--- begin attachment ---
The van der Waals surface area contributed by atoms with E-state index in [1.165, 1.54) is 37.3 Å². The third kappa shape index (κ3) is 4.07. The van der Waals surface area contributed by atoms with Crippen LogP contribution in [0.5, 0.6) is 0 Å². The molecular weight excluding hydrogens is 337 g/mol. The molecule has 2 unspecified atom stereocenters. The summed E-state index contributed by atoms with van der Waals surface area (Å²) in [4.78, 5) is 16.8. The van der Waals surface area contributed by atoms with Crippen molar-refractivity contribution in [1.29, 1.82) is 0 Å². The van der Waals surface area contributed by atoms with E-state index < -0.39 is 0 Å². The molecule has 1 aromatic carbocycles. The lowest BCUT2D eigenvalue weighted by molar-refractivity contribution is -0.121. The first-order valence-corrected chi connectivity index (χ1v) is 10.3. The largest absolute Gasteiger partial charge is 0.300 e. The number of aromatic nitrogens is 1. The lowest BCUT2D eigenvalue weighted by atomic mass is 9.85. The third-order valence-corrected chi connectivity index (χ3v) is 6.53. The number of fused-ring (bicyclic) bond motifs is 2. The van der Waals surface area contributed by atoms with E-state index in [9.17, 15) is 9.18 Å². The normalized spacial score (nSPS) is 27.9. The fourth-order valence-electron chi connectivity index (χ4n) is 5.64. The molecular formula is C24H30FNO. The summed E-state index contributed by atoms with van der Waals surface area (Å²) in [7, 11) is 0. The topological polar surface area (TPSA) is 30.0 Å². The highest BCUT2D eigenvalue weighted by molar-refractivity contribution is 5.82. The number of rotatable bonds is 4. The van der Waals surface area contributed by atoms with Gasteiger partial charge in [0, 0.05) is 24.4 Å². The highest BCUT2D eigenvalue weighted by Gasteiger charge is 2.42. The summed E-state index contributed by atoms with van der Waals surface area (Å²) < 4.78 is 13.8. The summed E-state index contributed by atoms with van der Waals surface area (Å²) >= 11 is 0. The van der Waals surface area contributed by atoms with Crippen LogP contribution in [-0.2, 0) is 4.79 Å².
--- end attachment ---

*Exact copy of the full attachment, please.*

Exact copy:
The van der Waals surface area contributed by atoms with E-state index in [1.165, 1.54) is 37.3 Å². The third kappa shape index (κ3) is 4.07. The van der Waals surface area contributed by atoms with Crippen LogP contribution in [0.5, 0.6) is 0 Å². The molecular weight excluding hydrogens is 337 g/mol. The molecule has 2 unspecified atom stereocenters. The summed E-state index contributed by atoms with van der Waals surface area (Å²) in [4.78, 5) is 16.8. The van der Waals surface area contributed by atoms with Crippen molar-refractivity contribution in [1.29, 1.82) is 0 Å². The van der Waals surface area contributed by atoms with E-state index < -0.39 is 0 Å². The molecule has 1 aromatic carbocycles. The lowest BCUT2D eigenvalue weighted by molar-refractivity contribution is -0.121. The first-order valence-corrected chi connectivity index (χ1v) is 10.3. The largest absolute Gasteiger partial charge is 0.300 e. The number of aromatic nitrogens is 1. The lowest BCUT2D eigenvalue weighted by atomic mass is 9.85. The third-order valence-corrected chi connectivity index (χ3v) is 6.53. The number of fused-ring (bicyclic) bond motifs is 2. The van der Waals surface area contributed by atoms with E-state index in [9.17, 15) is 9.18 Å². The normalized spacial score (nSPS) is 27.9. The fourth-order valence-electron chi connectivity index (χ4n) is 5.64. The molecular formula is C24H30FNO. The summed E-state index contributed by atoms with van der Waals surface area (Å²) in [7, 11) is 0. The topological polar surface area (TPSA) is 30.0 Å². The highest BCUT2D eigenvalue weighted by molar-refractivity contribution is 5.82. The number of rotatable bonds is 4. The van der Waals surface area contributed by atoms with Gasteiger partial charge in [0, 0.05) is 24.4 Å². The highest BCUT2D eigenvalue weighted by Gasteiger charge is 2.42. The summed E-state index contributed by atoms with van der Waals surface area (Å²) < 4.78 is 13.8. The summed E-state index contributed by atoms with van der Waals surface area (Å²) >= 11 is 0. The van der Waals surface area contributed by atoms with Crippen LogP contribution in [-0.2, 0) is 4.79 Å².